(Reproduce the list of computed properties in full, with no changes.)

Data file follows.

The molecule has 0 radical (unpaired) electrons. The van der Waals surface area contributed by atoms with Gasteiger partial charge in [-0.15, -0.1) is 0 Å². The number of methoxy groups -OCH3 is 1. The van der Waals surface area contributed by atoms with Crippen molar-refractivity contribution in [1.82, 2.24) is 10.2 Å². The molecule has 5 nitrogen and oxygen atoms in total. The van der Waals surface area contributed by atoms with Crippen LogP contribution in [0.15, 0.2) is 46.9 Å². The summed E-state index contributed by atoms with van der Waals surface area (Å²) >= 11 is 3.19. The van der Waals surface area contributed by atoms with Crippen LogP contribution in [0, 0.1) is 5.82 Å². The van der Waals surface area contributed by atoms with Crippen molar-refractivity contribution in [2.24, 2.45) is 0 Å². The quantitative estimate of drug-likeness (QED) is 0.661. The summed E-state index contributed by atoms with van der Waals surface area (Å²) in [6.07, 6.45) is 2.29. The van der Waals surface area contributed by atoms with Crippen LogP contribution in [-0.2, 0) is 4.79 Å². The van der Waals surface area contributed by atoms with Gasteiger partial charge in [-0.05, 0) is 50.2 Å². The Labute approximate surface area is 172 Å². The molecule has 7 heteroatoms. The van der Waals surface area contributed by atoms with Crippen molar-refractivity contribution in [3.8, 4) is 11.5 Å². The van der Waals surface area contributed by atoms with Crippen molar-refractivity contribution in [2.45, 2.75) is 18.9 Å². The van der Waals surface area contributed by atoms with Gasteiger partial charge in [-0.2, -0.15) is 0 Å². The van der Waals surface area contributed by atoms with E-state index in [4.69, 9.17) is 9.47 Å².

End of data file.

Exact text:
The molecule has 0 radical (unpaired) electrons. The van der Waals surface area contributed by atoms with Gasteiger partial charge in [-0.15, -0.1) is 0 Å². The number of methoxy groups -OCH3 is 1. The van der Waals surface area contributed by atoms with Crippen molar-refractivity contribution in [1.82, 2.24) is 10.2 Å². The molecule has 5 nitrogen and oxygen atoms in total. The van der Waals surface area contributed by atoms with Crippen LogP contribution in [0.15, 0.2) is 46.9 Å². The summed E-state index contributed by atoms with van der Waals surface area (Å²) >= 11 is 3.19. The van der Waals surface area contributed by atoms with Crippen LogP contribution in [0, 0.1) is 5.82 Å². The van der Waals surface area contributed by atoms with Crippen molar-refractivity contribution in [2.24, 2.45) is 0 Å². The quantitative estimate of drug-likeness (QED) is 0.661. The summed E-state index contributed by atoms with van der Waals surface area (Å²) in [6.07, 6.45) is 2.29. The van der Waals surface area contributed by atoms with Crippen LogP contribution in [-0.2, 0) is 4.79 Å². The van der Waals surface area contributed by atoms with Gasteiger partial charge in [-0.05, 0) is 50.2 Å². The Labute approximate surface area is 172 Å². The molecule has 7 heteroatoms. The van der Waals surface area contributed by atoms with Crippen molar-refractivity contribution in [3.8, 4) is 11.5 Å². The van der Waals surface area contributed by atoms with Crippen molar-refractivity contribution in [2.45, 2.75) is 18.9 Å². The van der Waals surface area contributed by atoms with Gasteiger partial charge in [-0.2, -0.15) is 0 Å². The van der Waals surface area contributed by atoms with E-state index in [4.69, 9.17) is 9.47 Å².